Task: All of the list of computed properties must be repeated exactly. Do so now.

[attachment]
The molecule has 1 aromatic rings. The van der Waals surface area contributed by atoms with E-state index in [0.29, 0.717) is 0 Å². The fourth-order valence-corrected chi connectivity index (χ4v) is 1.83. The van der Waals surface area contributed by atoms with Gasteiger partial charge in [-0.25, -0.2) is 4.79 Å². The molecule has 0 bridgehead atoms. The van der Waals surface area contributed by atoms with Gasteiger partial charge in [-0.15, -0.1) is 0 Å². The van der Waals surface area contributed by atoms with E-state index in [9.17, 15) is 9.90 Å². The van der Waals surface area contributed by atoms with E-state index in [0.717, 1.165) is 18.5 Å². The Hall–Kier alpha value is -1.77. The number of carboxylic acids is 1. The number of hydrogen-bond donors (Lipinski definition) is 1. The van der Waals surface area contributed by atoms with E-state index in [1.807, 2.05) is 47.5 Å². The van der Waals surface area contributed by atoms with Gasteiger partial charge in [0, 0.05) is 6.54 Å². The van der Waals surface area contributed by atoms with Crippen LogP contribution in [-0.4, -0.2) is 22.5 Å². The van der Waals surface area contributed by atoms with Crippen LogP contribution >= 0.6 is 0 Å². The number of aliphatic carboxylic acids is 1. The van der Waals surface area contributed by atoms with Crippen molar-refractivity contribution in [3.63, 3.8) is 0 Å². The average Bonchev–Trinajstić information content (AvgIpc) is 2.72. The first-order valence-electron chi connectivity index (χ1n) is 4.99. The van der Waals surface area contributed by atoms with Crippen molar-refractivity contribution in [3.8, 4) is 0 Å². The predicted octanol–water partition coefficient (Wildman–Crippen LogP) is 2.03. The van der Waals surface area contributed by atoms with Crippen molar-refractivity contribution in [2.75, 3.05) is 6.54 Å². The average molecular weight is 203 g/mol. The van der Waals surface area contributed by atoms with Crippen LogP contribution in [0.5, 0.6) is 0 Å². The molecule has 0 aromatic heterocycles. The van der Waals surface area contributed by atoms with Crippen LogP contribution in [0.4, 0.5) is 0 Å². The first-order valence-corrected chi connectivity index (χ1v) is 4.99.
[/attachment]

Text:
The molecule has 1 aromatic rings. The van der Waals surface area contributed by atoms with E-state index in [0.29, 0.717) is 0 Å². The fourth-order valence-corrected chi connectivity index (χ4v) is 1.83. The van der Waals surface area contributed by atoms with Gasteiger partial charge in [-0.25, -0.2) is 4.79 Å². The molecule has 0 bridgehead atoms. The van der Waals surface area contributed by atoms with Gasteiger partial charge in [-0.15, -0.1) is 0 Å². The van der Waals surface area contributed by atoms with E-state index in [9.17, 15) is 9.90 Å². The van der Waals surface area contributed by atoms with E-state index in [0.717, 1.165) is 18.5 Å². The Hall–Kier alpha value is -1.77. The number of carboxylic acids is 1. The number of hydrogen-bond donors (Lipinski definition) is 1. The van der Waals surface area contributed by atoms with E-state index in [1.807, 2.05) is 47.5 Å². The van der Waals surface area contributed by atoms with Gasteiger partial charge in [0, 0.05) is 6.54 Å². The van der Waals surface area contributed by atoms with Crippen LogP contribution in [-0.4, -0.2) is 22.5 Å². The van der Waals surface area contributed by atoms with Crippen LogP contribution >= 0.6 is 0 Å². The number of aliphatic carboxylic acids is 1. The van der Waals surface area contributed by atoms with Crippen molar-refractivity contribution in [3.63, 3.8) is 0 Å². The average Bonchev–Trinajstić information content (AvgIpc) is 2.72. The first-order valence-electron chi connectivity index (χ1n) is 4.99. The van der Waals surface area contributed by atoms with Crippen molar-refractivity contribution in [3.8, 4) is 0 Å². The predicted octanol–water partition coefficient (Wildman–Crippen LogP) is 2.03. The van der Waals surface area contributed by atoms with Crippen molar-refractivity contribution in [2.75, 3.05) is 6.54 Å². The average molecular weight is 203 g/mol. The van der Waals surface area contributed by atoms with Crippen LogP contribution in [0.5, 0.6) is 0 Å². The molecule has 0 aromatic heterocycles. The van der Waals surface area contributed by atoms with Crippen LogP contribution in [0.4, 0.5) is 0 Å². The first-order valence-corrected chi connectivity index (χ1v) is 4.99.